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Haemophiliacs must wait until after election for compensation decision

27 April 2010

A High Court judge has extended the deadline for an appeal against his judgment on compensation for haemophiliacs and others infected by contaminated blood products to allow a new government to make the decision.

Several thousand people, most of them haemophiliacs, were infected with HIV and/or hepatitis during the 1970s and 1980s before the NHS introduced heat treating for blood products.

Mr Justice Holman quashed a government decision not to accept the recommendation of independent inquiry that at least as much compensation should be paid to UK victims as has been paid by a special tribunal in the Republic of lreland.

Holman J refused the government leave to appeal, but extended the deadline for an appeal direct to the Court of Appeal until the end of June so a new government could decide what to do.

Delivering judgment in R (on the application of March) v Secretary of State for Health [2010] EWHC 765, he said the infection of haemophiliacs through contaminated blood products had been described as the worst treatment disaster in the history of the NHS.

He said the claimant, who was infected with both hepatitis and HIV, was one of an estimated 2,700 survivors.

Lord Archer of Sandwell, a former solicitor general, chaired an inquiry into the contamination, and published his report in February 2009.

It recommended that compensation should be provided for victims and carers and that payments should be “at least the equivalent” of those payable in Ireland.

In its response, published in May 2009, the government said it would double annual payments to victims from £6,400 per annum to £12,800.

Holman J said the Department of Health had estimated that this would cost £3.8m a year, compared to a total cost of at least £3bn should the government adopt a system similar to that in Ireland.

He said the claimants argued that statements made last year by Gillian Merron, minister of state at the Department of Health, were based on a misunderstanding of the Irish scheme, particularly the idea that the Irish government had decided to make full payments because of “judicial findings of fault”.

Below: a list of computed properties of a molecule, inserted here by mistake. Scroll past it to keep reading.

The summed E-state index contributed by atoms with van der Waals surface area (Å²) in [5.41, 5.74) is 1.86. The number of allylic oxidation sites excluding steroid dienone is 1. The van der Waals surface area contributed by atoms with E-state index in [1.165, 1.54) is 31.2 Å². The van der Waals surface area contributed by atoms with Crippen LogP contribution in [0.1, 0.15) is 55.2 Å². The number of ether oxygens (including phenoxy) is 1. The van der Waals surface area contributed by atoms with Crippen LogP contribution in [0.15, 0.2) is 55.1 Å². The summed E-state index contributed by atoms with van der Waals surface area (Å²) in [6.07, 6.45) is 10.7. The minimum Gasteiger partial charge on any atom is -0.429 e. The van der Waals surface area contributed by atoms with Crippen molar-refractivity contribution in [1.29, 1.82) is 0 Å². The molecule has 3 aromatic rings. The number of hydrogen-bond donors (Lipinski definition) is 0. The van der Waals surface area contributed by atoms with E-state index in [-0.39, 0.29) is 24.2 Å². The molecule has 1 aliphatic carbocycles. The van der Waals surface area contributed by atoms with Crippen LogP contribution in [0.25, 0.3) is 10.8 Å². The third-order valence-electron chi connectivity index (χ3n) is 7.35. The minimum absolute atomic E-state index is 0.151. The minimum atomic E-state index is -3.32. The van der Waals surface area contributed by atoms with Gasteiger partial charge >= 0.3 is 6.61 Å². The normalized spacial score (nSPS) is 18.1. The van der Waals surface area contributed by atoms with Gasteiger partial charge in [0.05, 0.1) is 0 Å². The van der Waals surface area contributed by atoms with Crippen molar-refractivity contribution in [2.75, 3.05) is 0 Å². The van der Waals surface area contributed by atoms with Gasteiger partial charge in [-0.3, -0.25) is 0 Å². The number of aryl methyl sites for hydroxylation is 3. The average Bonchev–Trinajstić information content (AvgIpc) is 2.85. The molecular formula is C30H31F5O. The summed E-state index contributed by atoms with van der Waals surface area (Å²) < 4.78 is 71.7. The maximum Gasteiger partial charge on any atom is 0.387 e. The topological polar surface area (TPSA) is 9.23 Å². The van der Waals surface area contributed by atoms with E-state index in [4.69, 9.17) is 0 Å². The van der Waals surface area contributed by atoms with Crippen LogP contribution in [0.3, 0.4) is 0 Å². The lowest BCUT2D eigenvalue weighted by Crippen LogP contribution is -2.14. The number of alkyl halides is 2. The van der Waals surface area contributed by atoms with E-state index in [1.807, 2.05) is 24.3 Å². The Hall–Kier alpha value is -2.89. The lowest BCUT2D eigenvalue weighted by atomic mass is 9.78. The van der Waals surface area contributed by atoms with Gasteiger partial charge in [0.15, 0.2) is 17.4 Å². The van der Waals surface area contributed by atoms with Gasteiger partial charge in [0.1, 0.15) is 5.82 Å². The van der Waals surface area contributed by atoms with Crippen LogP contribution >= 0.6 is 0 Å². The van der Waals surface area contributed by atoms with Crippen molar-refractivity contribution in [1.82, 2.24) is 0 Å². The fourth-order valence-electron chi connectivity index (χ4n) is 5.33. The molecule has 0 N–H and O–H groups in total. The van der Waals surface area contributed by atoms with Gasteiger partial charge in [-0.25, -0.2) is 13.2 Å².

“The truth, says the claimant, is that the Irish government decided before there was any finding of fault to make payments at a full, compensatory level, and that their decision to do so was (and remains) based on compassion, not fault,” he said.

Mr Justice Holman said that the Irish scheme was “firmly ex gratia” and the argument that compensation was paid because the authorities were found to be in breach was wrong.

As a result he quashed the government’s decision not to accept the Archer report’s recommendation that full compensation should be paid.

“I wish to make absolutely clear that the allocation of resources is entirely a matter for the government,” Holman J added.

“They have said, in effect, that they cannot afford to pay more; and that is entirely a matter for them, as to which I neither express, nor have, any opinion or comment whatsoever.”

Michael Vian Clark, a non-practising barrister at Michelmores in Exeter, acted for March. He said that Holman J’s decision to extend the deadline would give the new government time to consider the issue seriously.

“There is an independent tribunal in Ireland which assesses compensation on the basis of need in the same way as other civil damages claims,” he said.

“The government here has produced no evidence to back up its view.”

A spokeswoman for the Department of Health said the department was aware of the court’s decision and “will now consider the position”.

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